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Why do we have passwords? I mean, ok, I know why, but he mentioned he's just going to enter random gibberish and then use the recover password links when he needs to log in to sites again. Why don't any sites, as an option, cut out the middleman and just have an "email me a login link"? No need to save a password at all, just a good for a single login link and the usual session tracking.

You don't store passwords on your inbox, do you? The reason is that if someone has access to your email, then you are screwed. Same applies with what this guy is proposing: I find your email password, I change it and you are screwed.

But sites that provide an "I forgot my password" already have this vulnerability if they don't ask for any further information to recover your password. Many sites don't. If someone has access to your email, you're already just as screwed.

Sites that do ask for extra info (Mother's maiden name type of thing) are protected against this, but there are an awful lot of sites that never ask you for anything but an email address and a password when signing up.

Those are the sites who are not doing their job properly and there's no reason to adapt to their solution. Getting rid of passwords tout-court may seem convenient but it's really bad for security.

I like this idea.

You wouldn't even need to make it only work for a single login. Let it live for a year or forever. Automate the bookmark procedure for them as well, so their bookmark for your site (https, of course) would automatically log them in, as it would contain a very large random string that identifies them. For extra points on sensitive sites, tie that random string to their IP address, so it only works from the IP address they were at when they first clicked it. If they click it from a new IP address, an email is sent, asking permission to whitelist that IP address for them as well.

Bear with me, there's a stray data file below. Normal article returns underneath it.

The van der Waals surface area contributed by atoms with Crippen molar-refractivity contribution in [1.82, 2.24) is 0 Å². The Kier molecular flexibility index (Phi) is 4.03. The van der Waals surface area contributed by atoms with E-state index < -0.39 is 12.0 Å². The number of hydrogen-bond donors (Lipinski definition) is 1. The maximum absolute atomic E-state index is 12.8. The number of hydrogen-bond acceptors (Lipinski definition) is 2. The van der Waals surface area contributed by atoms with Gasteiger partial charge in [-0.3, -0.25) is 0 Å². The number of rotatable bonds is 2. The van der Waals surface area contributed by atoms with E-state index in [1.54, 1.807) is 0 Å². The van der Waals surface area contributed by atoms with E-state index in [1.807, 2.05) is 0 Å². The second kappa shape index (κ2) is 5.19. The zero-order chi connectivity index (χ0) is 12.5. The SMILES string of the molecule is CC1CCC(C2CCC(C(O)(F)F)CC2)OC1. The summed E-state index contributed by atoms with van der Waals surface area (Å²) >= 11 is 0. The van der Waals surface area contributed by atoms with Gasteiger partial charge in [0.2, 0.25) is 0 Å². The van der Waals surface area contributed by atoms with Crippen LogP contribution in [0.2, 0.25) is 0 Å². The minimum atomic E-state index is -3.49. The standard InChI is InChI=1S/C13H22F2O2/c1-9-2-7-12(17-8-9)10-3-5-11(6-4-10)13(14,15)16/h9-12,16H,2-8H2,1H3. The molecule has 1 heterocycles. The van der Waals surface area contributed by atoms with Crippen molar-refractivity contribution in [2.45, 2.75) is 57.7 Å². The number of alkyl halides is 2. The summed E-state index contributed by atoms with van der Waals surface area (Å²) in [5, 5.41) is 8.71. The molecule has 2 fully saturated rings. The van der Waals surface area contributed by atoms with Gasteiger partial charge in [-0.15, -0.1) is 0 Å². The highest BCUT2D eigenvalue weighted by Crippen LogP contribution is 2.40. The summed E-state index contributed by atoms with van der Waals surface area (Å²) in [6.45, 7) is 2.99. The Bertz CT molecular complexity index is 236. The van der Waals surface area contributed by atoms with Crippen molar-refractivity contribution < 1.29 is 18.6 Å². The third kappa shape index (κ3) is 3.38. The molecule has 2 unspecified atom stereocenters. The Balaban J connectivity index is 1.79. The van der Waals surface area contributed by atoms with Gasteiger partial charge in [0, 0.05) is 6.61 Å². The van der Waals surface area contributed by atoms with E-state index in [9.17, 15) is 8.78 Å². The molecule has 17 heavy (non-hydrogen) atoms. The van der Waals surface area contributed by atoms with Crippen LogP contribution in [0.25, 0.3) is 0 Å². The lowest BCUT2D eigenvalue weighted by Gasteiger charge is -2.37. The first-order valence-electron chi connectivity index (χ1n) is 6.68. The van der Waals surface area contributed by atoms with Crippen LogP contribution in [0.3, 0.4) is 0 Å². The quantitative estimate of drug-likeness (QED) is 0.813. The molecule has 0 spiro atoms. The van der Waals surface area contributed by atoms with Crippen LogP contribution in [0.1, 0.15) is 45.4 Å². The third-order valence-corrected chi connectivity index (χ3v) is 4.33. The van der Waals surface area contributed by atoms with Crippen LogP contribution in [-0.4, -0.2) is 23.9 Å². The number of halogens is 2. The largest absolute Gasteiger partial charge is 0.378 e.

If we're going to do away with passwords, let's at least do it properly with smartcards.

I've worked with systems that used USB tokens with X509 certificates for authentication and the tokens still required a password (as with Chip-n-Pin cards).

The "something you have" only really works as an additional authentication factor to the "something you know" of the passwords.

(I didn't say smartcards don't need passwords..)

Who wants to carry a smartcard everywhere?

Who wants to carry their housekeys everywhere?

Certainly not me. I had to tie it to my shoelace when I was going for a run, as my running shorts don't have pockets. Now, of course, as technology has caught up, I bought a lock from Home Depot that allows me to just remember a combination and not use house keys. Much nicer.

You'd still need a password for your email...

Sure, it's clearly not a good idea for every site. But for things people treat as throwaway already (like gawker logins), why not? It doesn't seem like it's any less secure than things are now, especially if, as the author proposes, you're going to purposefully not remember your passwords and always use the recovery links.

Email is not universally reliable enough for that to be practical.

If you leave browsers logged in, it might be a little more so, but still, I want to log in now. Not in a half an hour after the email works its way through my company's spam filters.

If your emails take 30 minutes to arrive then there is something seriously wrong somewhere.

I guarantee a considerable fraction of your users are using mail servers that have something seriously wrong somewhere.

Or the server uses greylisting as part of their spam prevention mechanisms.

Be careful when you ask "Why don't any sites...". At least one site does have this option: http://ourdoings.com/

It's called OpenID. However it won't send you a link, but will just ask you to press "Yes, Log in" button.

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